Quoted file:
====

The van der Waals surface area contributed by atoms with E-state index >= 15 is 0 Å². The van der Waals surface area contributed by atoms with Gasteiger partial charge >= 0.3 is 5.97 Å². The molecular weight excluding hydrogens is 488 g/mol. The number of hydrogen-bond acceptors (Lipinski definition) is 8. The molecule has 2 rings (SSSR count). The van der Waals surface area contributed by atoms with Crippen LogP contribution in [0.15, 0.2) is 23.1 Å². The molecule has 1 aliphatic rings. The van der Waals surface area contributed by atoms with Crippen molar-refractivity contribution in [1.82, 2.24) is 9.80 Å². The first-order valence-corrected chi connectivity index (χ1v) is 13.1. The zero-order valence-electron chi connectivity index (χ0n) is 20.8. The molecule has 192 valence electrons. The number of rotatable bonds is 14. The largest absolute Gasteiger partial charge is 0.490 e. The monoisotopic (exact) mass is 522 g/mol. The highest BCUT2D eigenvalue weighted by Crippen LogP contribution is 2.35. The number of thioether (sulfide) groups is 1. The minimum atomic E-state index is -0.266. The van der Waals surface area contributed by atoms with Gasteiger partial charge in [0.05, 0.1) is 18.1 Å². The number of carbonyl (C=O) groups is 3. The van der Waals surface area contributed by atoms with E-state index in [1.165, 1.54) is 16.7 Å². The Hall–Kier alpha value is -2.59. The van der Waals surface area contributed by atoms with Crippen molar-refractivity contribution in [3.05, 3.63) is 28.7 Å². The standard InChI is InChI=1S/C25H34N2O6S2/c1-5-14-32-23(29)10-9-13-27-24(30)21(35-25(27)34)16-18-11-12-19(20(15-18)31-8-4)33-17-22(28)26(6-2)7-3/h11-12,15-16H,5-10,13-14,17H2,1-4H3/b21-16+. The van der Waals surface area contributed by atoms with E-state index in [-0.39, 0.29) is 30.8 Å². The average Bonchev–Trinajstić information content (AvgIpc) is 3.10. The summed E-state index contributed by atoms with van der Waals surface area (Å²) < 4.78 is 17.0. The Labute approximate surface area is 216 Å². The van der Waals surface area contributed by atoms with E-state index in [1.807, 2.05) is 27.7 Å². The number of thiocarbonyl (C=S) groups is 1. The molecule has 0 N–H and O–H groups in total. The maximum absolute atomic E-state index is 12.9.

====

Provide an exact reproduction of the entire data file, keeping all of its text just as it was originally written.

The van der Waals surface area contributed by atoms with E-state index >= 15 is 0 Å². The van der Waals surface area contributed by atoms with Gasteiger partial charge >= 0.3 is 5.97 Å². The molecular weight excluding hydrogens is 488 g/mol. The number of hydrogen-bond acceptors (Lipinski definition) is 8. The molecule has 2 rings (SSSR count). The van der Waals surface area contributed by atoms with Crippen LogP contribution in [0.15, 0.2) is 23.1 Å². The molecule has 1 aliphatic rings. The van der Waals surface area contributed by atoms with Crippen molar-refractivity contribution in [1.82, 2.24) is 9.80 Å². The first-order valence-corrected chi connectivity index (χ1v) is 13.1. The zero-order valence-electron chi connectivity index (χ0n) is 20.8. The molecule has 192 valence electrons. The number of rotatable bonds is 14. The largest absolute Gasteiger partial charge is 0.490 e. The monoisotopic (exact) mass is 522 g/mol. The highest BCUT2D eigenvalue weighted by Crippen LogP contribution is 2.35. The number of thioether (sulfide) groups is 1. The minimum atomic E-state index is -0.266. The van der Waals surface area contributed by atoms with Gasteiger partial charge in [0.05, 0.1) is 18.1 Å². The number of carbonyl (C=O) groups is 3. The van der Waals surface area contributed by atoms with E-state index in [1.165, 1.54) is 16.7 Å². The Hall–Kier alpha value is -2.59. The van der Waals surface area contributed by atoms with Crippen molar-refractivity contribution in [3.05, 3.63) is 28.7 Å². The standard InChI is InChI=1S/C25H34N2O6S2/c1-5-14-32-23(29)10-9-13-27-24(30)21(35-25(27)34)16-18-11-12-19(20(15-18)31-8-4)33-17-22(28)26(6-2)7-3/h11-12,15-16H,5-10,13-14,17H2,1-4H3/b21-16+. The van der Waals surface area contributed by atoms with E-state index in [-0.39, 0.29) is 30.8 Å². The average Bonchev–Trinajstić information content (AvgIpc) is 3.10. The summed E-state index contributed by atoms with van der Waals surface area (Å²) < 4.78 is 17.0. The Labute approximate surface area is 216 Å². The van der Waals surface area contributed by atoms with E-state index in [1.807, 2.05) is 27.7 Å². The number of thiocarbonyl (C=S) groups is 1. The molecule has 0 N–H and O–H groups in total. The maximum absolute atomic E-state index is 12.9.